It may very well be that actually, Haydn felt horribly imprisoned when he wrote his earlier symphonies, and liberated when writing his later ones. But what I was hearing was a case of one kind of atmosphere, which I found perfectly (and I do mean perfectly) appealing, compared to another that was less congenial. Raucous brass instruments, and above all the percussion, started to interrupt the serene perfection of the earlier symphonies. Bang bang bang, wah wah wah. The later symphonies sounded to me, by comparison, to be bourgeois, in a bad way. Nouveau riche, rather than old riche. New money waving itself in the air, rather than old money simply taking its ease, without fuss or the need to assert itself too stridently. It was as if Haydn had moved from a world where he was in perfect command of his art, to one where he was stressing and straining after something that came less naturally to him.

The irony being that the official programmes of many of Haydn’s earlier symphonies are concerned with exactly such stressfulness and strain. There is even a famous group of earlier symphonies collectively know as the “sturm und drang” – storm and stress – symphonies. But these felt to me like serenely detached descriptions of such emotions, rather than any sort of effort to be engulfed by such feelings on behalf on an emotionally incontinent audience of upwardly mobile poseurs.

I suspect that finding myself being treated as a gentleman of leisure by Haydn, rather than as some sort of new man, a stresser and strainer after such things as “improvement” and “solutions” and “radical progress”, was exactly what I was finding so congenial. Lockdown demanded nothing of me. Literally, it demanded nothing. And, as the owner and operator of a CD player, I could pause the music at will with one touch of a button, which made me even more of an aristocrat than Haydn’s bosses were. How they would have loved to be able to push a button and pause their musicians in mid bar, while they, having been delayed by other business, sat themselves down and made themselves comfortable at the beginning of a musical performance, or while they needed to deal with a discreet interruption from an underling about something that needed a quick answer. And how the likes of Beethoven and Wagner, Wagner especially, would have been outraged by my pause button! My music, Wagner would have shouted, takes precedence over your little life! Shut up and listen, in darkness, and have your emotions aroused and sculpted by me, the Great Composer. I am not hear to amuse you with my art, you are hear to worship me and my Art.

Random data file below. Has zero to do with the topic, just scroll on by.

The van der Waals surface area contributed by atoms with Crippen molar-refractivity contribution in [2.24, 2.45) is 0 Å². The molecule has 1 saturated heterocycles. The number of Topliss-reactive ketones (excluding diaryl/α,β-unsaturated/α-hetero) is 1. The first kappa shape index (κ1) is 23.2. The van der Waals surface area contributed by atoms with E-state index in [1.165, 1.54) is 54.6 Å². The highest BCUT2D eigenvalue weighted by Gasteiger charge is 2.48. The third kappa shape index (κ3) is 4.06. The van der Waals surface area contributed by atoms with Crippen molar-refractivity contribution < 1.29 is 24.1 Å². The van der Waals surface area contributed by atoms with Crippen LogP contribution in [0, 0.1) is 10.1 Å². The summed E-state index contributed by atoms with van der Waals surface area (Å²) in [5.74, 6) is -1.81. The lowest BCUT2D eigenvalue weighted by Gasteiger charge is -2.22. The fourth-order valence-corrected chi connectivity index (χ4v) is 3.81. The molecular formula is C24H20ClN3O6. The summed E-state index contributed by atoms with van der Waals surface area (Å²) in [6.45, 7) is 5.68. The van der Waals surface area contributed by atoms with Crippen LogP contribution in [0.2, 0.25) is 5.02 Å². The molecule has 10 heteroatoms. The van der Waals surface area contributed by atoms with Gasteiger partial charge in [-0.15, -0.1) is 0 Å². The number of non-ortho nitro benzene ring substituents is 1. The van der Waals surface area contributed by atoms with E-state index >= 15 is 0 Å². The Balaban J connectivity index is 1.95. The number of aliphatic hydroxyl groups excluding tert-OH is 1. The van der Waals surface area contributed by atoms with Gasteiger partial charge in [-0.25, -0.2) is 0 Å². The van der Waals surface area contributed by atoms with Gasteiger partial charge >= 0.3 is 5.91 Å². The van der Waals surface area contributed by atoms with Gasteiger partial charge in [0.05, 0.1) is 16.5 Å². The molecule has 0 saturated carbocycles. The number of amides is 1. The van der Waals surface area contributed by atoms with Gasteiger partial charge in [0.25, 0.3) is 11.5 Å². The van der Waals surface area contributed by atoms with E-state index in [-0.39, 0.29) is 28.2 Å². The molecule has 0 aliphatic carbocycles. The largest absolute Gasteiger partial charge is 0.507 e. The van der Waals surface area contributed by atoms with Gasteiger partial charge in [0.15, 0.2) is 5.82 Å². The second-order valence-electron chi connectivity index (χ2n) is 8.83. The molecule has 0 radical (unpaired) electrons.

Haydn, especially in his earlier Viennese, pre-bourgeois form, made no such demands upon me. And during the early, serious bit of Lockdown, he was, for me, the perfect musical companion.